Maximum transmission unit

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In computer networking, the maximum transmission unit (MTU) of a communications protocol of a layer is the size (in bytes) of the largest protocol data unit that the layer can pass onwards. MTU parameters usually appear in association with a communications interface (NIC, serial port, etc.). Standards (Ethernet, for example) can fix the size of an MTU; or systems (such as point-to-point serial links) may decide MTU at connect time.

A larger MTU brings greater efficiency because each packet carries more user data while protocol overheads, such as headers or underlying per-packet delays, remain fixed; the resulting higher efficiency means a slight improvement in bulk protocol throughput. A larger MTU also means processing of fewer packets for the same amount of data. In some systems, per-packet-processing can be a critical performance limitation.

Large packets can occupy a slow link for some time, causing greater delays to following packets and increasing lag and minimum latency. For example, a 1500-byte packet, the largest allowed by Ethernet at the network layer (and hence over most of the Internet), ties up a 14.4k modem for about one second.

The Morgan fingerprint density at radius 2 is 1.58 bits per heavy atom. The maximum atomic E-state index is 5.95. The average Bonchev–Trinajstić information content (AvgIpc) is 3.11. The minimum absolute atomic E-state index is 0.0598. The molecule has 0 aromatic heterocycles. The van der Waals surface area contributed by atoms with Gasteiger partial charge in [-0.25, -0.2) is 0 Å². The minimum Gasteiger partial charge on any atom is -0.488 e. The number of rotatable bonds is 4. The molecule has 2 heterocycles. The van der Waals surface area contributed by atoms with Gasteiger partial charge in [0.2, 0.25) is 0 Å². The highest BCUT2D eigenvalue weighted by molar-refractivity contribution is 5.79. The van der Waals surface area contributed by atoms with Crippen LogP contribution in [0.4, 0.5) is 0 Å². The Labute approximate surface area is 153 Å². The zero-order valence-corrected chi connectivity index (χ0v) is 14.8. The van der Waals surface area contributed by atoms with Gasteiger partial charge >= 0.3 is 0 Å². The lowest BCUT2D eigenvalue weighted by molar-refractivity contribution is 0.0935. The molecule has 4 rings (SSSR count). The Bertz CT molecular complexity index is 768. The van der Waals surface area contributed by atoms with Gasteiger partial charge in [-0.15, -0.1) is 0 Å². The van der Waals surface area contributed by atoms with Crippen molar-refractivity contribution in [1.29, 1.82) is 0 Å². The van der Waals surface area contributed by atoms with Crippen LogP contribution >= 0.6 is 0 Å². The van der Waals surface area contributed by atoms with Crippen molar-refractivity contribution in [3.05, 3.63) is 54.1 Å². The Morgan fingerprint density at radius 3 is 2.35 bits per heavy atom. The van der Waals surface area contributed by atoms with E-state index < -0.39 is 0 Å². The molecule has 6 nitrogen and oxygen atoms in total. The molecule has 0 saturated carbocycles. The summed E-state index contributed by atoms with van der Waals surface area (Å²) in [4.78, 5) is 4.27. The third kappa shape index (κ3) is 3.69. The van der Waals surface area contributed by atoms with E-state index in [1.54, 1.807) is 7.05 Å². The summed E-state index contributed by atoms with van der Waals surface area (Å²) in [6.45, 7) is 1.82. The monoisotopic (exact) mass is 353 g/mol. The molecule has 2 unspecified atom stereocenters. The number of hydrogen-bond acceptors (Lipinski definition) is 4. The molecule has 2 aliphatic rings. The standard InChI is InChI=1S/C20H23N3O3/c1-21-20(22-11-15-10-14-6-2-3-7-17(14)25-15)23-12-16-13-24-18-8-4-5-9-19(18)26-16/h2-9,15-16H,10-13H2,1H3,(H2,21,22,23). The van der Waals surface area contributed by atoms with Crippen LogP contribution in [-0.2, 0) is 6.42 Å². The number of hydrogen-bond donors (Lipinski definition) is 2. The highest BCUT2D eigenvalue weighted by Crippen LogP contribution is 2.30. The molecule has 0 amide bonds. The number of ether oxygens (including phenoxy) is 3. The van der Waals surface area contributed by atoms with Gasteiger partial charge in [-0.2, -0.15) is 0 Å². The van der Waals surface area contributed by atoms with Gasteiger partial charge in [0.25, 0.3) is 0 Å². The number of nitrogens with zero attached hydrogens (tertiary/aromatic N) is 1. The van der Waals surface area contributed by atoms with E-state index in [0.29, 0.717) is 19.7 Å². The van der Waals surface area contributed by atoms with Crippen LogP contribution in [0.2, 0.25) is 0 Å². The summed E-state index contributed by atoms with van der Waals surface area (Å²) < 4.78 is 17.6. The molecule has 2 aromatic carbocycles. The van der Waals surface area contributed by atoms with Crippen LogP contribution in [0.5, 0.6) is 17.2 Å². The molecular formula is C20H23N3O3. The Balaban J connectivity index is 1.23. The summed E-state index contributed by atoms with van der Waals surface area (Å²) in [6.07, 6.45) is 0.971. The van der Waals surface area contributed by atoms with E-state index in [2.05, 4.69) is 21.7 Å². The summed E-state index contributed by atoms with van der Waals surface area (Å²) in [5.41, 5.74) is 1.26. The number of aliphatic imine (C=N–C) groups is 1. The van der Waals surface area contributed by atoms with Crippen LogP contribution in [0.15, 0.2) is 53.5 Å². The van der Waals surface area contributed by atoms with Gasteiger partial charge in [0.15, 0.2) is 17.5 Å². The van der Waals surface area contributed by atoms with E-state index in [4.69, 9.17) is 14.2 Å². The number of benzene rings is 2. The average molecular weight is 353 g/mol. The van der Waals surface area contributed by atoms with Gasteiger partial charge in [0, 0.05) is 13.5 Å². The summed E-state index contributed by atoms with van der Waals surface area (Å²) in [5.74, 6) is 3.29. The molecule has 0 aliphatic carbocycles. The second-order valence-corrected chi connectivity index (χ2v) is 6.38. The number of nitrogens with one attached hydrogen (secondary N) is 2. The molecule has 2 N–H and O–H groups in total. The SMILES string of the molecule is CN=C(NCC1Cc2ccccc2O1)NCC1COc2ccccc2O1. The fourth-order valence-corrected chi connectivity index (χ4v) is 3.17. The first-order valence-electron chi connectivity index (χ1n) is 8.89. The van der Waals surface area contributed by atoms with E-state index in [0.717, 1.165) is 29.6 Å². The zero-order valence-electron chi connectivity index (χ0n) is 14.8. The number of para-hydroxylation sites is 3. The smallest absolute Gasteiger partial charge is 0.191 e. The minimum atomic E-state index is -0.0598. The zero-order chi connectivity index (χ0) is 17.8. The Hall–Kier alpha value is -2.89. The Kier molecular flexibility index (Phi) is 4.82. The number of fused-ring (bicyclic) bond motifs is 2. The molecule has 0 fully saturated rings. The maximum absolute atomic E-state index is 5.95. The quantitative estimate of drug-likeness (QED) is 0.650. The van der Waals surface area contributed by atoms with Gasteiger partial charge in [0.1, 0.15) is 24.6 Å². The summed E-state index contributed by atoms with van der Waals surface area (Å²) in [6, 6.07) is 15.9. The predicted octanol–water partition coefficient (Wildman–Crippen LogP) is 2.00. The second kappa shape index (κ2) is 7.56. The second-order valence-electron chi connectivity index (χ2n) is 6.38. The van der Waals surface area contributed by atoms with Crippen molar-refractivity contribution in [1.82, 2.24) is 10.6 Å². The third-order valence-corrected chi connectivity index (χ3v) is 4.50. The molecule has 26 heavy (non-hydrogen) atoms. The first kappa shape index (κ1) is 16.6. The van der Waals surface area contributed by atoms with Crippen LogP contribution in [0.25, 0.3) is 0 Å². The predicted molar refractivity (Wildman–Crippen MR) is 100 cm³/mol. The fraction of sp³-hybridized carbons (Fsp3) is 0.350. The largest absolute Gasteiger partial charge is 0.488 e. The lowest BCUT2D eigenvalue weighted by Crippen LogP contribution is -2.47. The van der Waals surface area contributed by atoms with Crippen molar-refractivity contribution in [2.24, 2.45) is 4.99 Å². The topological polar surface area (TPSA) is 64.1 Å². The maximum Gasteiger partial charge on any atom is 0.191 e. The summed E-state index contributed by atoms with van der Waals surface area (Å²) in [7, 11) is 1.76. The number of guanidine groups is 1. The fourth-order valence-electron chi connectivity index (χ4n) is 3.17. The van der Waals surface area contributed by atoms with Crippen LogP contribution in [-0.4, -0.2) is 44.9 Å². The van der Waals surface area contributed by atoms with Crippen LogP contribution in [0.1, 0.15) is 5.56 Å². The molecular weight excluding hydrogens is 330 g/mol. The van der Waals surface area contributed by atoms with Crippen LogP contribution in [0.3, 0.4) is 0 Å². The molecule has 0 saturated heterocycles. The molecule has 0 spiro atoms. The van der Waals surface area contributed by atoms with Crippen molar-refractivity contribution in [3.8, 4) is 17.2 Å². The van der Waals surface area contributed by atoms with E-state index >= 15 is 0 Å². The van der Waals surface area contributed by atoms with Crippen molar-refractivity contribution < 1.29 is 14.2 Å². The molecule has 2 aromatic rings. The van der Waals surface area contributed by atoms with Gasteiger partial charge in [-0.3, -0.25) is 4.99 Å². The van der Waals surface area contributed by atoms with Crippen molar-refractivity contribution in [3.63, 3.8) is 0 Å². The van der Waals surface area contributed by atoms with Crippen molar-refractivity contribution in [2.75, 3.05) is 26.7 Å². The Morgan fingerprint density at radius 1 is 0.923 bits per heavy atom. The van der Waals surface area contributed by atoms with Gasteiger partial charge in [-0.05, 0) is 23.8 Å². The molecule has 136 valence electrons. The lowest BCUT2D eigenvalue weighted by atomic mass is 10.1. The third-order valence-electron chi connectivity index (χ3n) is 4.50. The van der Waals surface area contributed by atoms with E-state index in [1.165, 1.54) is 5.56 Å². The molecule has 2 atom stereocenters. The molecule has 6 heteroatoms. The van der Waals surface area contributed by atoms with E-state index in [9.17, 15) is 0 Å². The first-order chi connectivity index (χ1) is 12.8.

Large packets are also problematic in the presence of communications errors. Corruption of a single bit in a packet requires that the entire packet be retransmitted. At a given bit error rate larger packets are more likely to be corrupted. Retransmissions of a larger packet takes longer.

Contents

Table of MTUs of common media

Note: the MTUs in this section are given as the maximum size of IP packet that can be transmitted without fragmentation - including IP headers but excluding headers from lower levels in the protocol stack. The MTU must not be confused with the maximum datagram size (size of reassembled packet), which has a minimum value of 576 for IPv4[1] and of 1500 for IPv6.[2]

IP (Internet protocol)

DARPA designed the Internet protocol suite to work over many networking technologies, each of which may have different sized packets. While a host will know the MTU of its own interface and possibly that of its peers (from initial handshakes), it will not initially know the lowest MTU in a chain of links to any other peers. Another potential problem is that higher-level protocols may create packets larger than a particular link supports.

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